155. 155
    Omnes Omnibus says:

    @noncarborundum: Holy crap.

  156. 156
    matoko_chan says:

    @Omnes Omnibus: i read it when it came out and we talked about it a bit at GNXP.
    we decided it was basically apologia for Big White Christian Bwana with a few nuggets of truth.

  157. 157
    Pangloss says:

    This nation is floating down a river in a canoe to the sound of banjo music.

  158. 158
    matoko_chan says:

    @Brachiator: the problem is, “christian” is 70% of the electorate, and Palin and Demint just might get their Handmaids Tale realized.
    We already have a “Judeochristian” nation.
    like I said, we are living in Jesusland until the demographic timer goes off.
    Have we ever had a president that isnt “christian”?
    Do you think we ever will?

  159. 159
    Omnes Omnibus says:

    @matoko_chan: You read it in 1989?

    Also, since it was looking at four sets of English immigrants to the the American Colonies, it is going to focus on white people. Criticizing it for that is like criticizing a history of the Winnebago for focusing on Woodland Indians.

  160. 160
    Paula says:

    @DonBelacquaDelPurgatorio:

    This point would be well-taken — except for the fact that no one on this site purports to peddle “serious” punditry on either nationally-broadcast TV programs or in popular internet newsmagazines. This is still mostly an inter-community weblog whose primary audience is coming from the already-limited progressive blogosphere that — unlike FDL or OpenLeft or DKos — does not purport to influence policy beyond GOTV calling and ActBlue pages. Being an inter-community weblog, it features subjects that matter to those communities — much of which is unapologetically meta-political. And snarky in way a lot of social networks are on the internet.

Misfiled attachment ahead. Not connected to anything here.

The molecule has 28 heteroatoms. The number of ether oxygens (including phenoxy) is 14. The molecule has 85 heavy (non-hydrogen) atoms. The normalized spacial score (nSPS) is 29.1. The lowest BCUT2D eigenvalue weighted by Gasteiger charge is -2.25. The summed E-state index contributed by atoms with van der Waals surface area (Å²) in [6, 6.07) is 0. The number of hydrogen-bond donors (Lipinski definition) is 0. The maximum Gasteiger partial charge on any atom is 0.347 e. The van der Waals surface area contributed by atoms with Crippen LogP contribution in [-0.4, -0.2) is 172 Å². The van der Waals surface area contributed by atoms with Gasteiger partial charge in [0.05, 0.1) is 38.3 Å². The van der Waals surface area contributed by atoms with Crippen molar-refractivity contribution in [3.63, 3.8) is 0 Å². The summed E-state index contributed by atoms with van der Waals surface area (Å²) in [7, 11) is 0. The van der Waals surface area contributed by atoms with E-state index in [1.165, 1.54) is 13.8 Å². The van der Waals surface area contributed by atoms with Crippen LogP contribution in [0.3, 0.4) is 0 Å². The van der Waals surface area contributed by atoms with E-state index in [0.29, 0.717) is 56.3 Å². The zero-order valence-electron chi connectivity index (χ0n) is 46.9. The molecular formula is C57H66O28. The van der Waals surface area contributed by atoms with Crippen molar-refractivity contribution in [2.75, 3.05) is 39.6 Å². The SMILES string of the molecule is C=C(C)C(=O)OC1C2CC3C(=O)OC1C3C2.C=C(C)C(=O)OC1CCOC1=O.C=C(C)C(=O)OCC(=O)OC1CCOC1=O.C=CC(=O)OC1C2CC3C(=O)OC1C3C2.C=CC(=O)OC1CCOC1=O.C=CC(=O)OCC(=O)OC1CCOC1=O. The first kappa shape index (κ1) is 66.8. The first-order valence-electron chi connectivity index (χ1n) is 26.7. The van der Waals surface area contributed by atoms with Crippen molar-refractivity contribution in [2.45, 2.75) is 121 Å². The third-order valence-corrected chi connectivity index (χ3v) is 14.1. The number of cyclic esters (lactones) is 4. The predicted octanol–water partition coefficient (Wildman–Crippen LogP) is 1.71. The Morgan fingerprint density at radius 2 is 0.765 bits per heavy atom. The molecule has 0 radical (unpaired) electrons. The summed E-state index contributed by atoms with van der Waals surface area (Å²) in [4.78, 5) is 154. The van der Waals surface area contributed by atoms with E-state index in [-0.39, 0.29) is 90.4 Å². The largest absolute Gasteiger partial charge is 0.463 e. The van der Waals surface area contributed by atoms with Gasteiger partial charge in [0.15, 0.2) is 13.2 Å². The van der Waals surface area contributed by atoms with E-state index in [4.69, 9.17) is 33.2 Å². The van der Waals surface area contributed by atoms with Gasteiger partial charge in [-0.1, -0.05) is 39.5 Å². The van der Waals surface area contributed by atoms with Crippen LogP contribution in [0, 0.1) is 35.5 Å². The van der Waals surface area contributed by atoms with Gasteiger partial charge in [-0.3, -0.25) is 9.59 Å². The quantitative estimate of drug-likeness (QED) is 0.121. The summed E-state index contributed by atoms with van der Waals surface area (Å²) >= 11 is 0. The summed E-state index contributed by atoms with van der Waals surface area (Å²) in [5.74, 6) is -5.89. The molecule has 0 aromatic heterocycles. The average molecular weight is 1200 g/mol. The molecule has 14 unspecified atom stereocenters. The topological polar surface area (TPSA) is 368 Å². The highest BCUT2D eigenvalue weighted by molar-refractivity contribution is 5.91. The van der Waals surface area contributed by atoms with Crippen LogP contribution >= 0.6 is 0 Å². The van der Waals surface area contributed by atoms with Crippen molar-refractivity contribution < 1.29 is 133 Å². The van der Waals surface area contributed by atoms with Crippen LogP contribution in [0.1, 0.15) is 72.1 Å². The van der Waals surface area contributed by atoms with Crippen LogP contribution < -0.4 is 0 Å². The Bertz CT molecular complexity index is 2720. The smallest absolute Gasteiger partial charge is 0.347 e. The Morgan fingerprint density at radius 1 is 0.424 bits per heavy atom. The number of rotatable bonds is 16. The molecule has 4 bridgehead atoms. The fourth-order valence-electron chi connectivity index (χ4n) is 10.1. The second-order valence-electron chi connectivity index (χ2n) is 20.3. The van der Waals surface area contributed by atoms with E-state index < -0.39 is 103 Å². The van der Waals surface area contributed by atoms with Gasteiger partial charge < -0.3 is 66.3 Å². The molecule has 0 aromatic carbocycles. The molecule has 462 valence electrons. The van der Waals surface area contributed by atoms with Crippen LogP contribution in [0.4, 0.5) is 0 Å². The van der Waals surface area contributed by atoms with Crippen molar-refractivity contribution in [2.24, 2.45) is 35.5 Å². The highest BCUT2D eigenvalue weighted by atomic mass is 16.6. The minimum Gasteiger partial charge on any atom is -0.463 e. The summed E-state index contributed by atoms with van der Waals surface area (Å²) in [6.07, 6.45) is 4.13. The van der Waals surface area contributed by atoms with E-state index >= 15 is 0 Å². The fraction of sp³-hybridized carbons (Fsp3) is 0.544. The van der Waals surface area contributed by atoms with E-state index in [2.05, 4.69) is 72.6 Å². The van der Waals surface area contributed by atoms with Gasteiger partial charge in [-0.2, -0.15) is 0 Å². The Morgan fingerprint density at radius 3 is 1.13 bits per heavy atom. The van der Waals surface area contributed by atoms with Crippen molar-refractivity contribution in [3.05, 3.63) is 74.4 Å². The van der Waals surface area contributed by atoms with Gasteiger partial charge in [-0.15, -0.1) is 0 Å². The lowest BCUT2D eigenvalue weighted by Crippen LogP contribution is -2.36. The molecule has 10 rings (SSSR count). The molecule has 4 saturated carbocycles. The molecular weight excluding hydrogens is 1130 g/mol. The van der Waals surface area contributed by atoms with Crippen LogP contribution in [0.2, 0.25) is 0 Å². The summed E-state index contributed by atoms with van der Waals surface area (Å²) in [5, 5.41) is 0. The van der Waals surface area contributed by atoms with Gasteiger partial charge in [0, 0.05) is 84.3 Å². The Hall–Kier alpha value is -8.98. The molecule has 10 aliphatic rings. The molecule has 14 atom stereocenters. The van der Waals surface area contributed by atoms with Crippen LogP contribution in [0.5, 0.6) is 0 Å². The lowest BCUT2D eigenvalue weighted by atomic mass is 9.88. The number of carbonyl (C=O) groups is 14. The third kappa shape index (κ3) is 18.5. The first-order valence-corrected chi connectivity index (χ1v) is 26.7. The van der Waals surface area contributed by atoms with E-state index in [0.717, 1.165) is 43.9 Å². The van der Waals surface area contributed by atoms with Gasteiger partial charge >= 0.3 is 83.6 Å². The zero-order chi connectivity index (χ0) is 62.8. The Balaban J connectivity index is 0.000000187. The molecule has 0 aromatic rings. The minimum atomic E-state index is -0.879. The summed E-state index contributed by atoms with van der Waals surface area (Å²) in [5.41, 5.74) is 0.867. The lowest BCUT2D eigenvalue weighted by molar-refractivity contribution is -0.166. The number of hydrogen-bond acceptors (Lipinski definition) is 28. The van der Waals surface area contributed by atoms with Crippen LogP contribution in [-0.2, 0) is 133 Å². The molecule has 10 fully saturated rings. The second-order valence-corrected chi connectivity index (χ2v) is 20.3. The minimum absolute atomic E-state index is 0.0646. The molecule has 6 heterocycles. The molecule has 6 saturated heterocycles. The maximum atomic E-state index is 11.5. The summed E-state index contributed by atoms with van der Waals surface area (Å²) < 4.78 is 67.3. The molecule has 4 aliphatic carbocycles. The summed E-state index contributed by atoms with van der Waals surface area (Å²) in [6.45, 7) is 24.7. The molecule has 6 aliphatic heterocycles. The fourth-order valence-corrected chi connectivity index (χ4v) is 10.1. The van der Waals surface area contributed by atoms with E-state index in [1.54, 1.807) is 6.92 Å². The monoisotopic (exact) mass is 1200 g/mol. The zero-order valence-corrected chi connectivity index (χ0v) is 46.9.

There’s nothing on BJ that people aren’t talking about on every other highly-trafficked “prog-blog”. In which case, your problem is with the progressive blogosphere, not Balloon Juice.

  161. 161
    Janus Daniels says:

    Pleasantly, even on WP, many seem to see through him, leading to awkward exchanges, including the last:
    “[Murray said] “I’m really bemused by the notion that “Am I elite or not?” is a question that has a binary answer.” Well, it seems many readers took your piece as indicative that you think it is.
    A.
    Charles Murray writes:
    Just gotta write better, I guess. Out of time.”

  162. 162
    Brachiator says:

    @matoko_chan:

    We already have a “Judeochristian” nation.

    Really? Doesn’t mean squat. And I love the conflation of Judeo-and Christian. The right wingotards would insist that we have a Christian nation that barely suffers the presence of Jews.

    like I said, we are living in Jesusland until the demographic timer goes off.

    Which demographic timer is that? Latinos are mainly Christian. And there are a lot of Latinos named Jesus.

    Have we ever had a president that isnt “christian”?

    Again, doesn’t mean much since there are many flavors of Christianity. And of course we will have a president who isn’t “christian” one day. We have a sitting Supreme Court with nary a Protestant on it, and no one bats an eyelid about it.

    The question is, could we ever have a president who is an avowed atheist?

  163. 163
    dj spellchecka says:

    two trivia nuggets bout real americans and their sports that i heard on the [non-npr] radio…

    the recent nascar race in charlotte was held in front of an empty house, tying in with their teevee rating collapse..

    sunday night football commands the second highest ad rates of all of television…

    ps: for a must read on david brooks -man of the people check out “David Brooks Has Some Notions About the Programs on Your Television Machine” By Tom Scocca @ Slate